Many future dog owners often have 2 dog breeds “to choose from” because they are supposedly very similar. So many ask themselves the question whether they should get a Border Collie or an Australian Shepherd. I have done research and would like to discuss the similarities and differences between the Border Collie and the Australian Shepherd.
Whether you should rather get a Border Collie or an Australian Shepherd, you can not give a blanket answer. There are some criteria that are important for the decision. For the family with small children, the Border Collie is more likely to be the right choice. If you want to have the advantage of a guard dog, the Australian Shepherd is the best choice. In agility, both breeds are ahead.
Table of Contents
Appearance, size and weight
I will mention the most obvious features here only for the sake of completeness. Who finds which dog more beautiful is an individual decision anyway.
Which breed will be chosen in the end should always be based on the individual characteristics and needs of the breed and not only on the outer appearance.
The Border Collie is slightly smaller than the Australian Shepherd. The Border can reach a weight of 27 lbs – 45 lbs (12 – 20 kg) at a height of about 46 – 56 cm. The Australian Shepherd comes at 46 – 58 cm to 35 lbs – 70lbs (16 – 32 kg).
The coat colors of the Aussie are varied. From Red Merle, Black, Red Tri Color, Black Tricolor, Blue Merle or Red you are spoiled for choice.
The Border, on the other hand, is black, white or brown. You can see them in merle in between but as I have seen it is rather rare.
Who needs more exercise? Border Collie or Australian Shepherd
There is not much difference between the two breeds. The Border Collie and the Australian Shepherd need more exercise than the average dog.
You have to realize that the Border Collie as well as the Australian Shepherd are herding dogs.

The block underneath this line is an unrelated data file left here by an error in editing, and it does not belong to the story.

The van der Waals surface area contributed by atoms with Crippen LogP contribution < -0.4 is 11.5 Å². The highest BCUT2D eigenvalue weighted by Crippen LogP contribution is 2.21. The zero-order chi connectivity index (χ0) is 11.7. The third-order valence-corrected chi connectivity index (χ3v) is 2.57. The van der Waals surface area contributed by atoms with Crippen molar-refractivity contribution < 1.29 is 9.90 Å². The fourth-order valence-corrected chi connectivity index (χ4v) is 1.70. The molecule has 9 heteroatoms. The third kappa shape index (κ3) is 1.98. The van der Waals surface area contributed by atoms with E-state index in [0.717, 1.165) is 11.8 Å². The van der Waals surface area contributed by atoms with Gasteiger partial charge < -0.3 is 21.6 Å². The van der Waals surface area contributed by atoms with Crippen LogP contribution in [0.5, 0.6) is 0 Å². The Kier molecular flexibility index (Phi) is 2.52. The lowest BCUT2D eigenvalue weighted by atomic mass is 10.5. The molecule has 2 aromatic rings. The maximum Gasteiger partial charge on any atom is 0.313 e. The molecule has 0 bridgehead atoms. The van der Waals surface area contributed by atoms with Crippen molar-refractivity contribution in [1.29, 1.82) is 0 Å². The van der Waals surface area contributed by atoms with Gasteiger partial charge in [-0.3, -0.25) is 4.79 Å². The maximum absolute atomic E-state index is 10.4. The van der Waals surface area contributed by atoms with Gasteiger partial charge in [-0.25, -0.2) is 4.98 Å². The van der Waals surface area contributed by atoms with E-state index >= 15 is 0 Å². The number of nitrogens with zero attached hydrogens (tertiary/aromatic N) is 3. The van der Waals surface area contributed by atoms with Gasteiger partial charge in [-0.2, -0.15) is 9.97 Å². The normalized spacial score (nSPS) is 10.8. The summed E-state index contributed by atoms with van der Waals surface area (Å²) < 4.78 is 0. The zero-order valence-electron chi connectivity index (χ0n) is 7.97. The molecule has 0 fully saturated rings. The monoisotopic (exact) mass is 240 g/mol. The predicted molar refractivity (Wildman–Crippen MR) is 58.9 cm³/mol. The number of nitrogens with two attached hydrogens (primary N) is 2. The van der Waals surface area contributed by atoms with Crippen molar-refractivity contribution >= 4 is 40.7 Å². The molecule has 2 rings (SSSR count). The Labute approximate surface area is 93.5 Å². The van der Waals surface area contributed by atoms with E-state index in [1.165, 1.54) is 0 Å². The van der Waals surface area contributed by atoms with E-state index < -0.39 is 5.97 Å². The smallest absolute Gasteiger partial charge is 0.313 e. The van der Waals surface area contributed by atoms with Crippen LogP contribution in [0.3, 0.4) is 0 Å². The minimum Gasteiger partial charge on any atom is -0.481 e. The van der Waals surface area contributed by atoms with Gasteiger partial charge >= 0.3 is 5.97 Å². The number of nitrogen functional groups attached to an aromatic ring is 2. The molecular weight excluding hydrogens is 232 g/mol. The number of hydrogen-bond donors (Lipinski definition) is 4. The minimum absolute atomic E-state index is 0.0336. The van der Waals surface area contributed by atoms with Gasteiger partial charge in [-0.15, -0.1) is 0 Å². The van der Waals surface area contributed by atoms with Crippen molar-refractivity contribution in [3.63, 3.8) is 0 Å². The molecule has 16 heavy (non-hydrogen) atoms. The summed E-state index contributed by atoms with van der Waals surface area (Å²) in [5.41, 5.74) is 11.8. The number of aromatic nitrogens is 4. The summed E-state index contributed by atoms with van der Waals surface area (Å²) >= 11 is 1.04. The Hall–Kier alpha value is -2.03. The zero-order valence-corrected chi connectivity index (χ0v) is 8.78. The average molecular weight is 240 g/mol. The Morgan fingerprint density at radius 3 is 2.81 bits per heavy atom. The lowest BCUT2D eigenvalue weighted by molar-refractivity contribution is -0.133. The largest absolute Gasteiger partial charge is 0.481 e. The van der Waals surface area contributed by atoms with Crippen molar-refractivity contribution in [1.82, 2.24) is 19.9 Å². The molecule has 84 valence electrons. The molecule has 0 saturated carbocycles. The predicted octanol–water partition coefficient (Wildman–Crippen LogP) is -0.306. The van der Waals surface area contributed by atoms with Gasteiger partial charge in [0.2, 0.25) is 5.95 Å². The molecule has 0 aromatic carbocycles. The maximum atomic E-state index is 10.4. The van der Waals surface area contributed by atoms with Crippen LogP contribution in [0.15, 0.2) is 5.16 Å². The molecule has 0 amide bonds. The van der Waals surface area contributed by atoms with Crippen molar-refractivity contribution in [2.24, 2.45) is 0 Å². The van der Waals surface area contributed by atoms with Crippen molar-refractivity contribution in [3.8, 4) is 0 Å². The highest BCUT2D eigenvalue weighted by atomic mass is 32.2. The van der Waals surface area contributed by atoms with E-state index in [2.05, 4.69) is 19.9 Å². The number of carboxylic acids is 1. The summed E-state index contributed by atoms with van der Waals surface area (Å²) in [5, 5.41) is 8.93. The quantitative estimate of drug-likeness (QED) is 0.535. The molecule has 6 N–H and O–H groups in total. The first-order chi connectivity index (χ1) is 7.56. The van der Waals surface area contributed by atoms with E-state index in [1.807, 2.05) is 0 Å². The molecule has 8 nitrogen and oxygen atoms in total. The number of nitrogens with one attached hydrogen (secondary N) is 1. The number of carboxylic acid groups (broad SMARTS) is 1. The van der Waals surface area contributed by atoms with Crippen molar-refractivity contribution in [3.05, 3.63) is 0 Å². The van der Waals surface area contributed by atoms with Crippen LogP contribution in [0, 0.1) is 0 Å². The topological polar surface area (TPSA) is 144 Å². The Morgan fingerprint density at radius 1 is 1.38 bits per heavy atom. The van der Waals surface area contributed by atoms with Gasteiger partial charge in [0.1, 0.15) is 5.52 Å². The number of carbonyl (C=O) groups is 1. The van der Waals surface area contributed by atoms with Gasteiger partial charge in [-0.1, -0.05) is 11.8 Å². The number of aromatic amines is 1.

Both breeds are bred for work. They need a lot of exercise and need to be kept busy in the form of long walks, agility, frisbee and more.
The first question you need to ask yourself is whether you have and want to spend 2 to 3 hours every day with your dog?
This is true for both the Border Collie and the Australian Shepherd. Both need a lot of exercise and activity.
Especially if you have small children, time is a precious factor. But everybody has to decide that for himself.
But now we come to the first similarity and at the same time to the first difference.
If the Border Collie or the Australian Shepherd are not exercised enough, they start to make nonsense. And this brings us to the next topic…
Border Collie or Australian Shepherd as a family dog
The Border Collie as well as the Australian Shepherd are not the ideal family dogs. Of course it is possible, but there are better alternatives.
The Labrador or Golden Retriever are the better family dogs. They also need a relatively large amount of exercise but not as much as the Border or Aussie.
When the Border or Aussie are not exercised, they tend to look for work. This is usually what they were originally bred for. Herding!
It is not uncommon for both breeds to start herding children if not exercised enough. Small children often run around wild and screaming.
The Border but also the Australian Shepherd try to “catch” them and to slow them down.
Here comes the first but essential difference.
The Border basically herds more from a distance. He runs after the object to be herded while the Australian Shepherd also works on the animal.
They nip and tuck cattle in the heels if they have to in order to herd them from A to B.
Because of this natural trait, the Aussie also tends to snap sometimes. A clear negative point.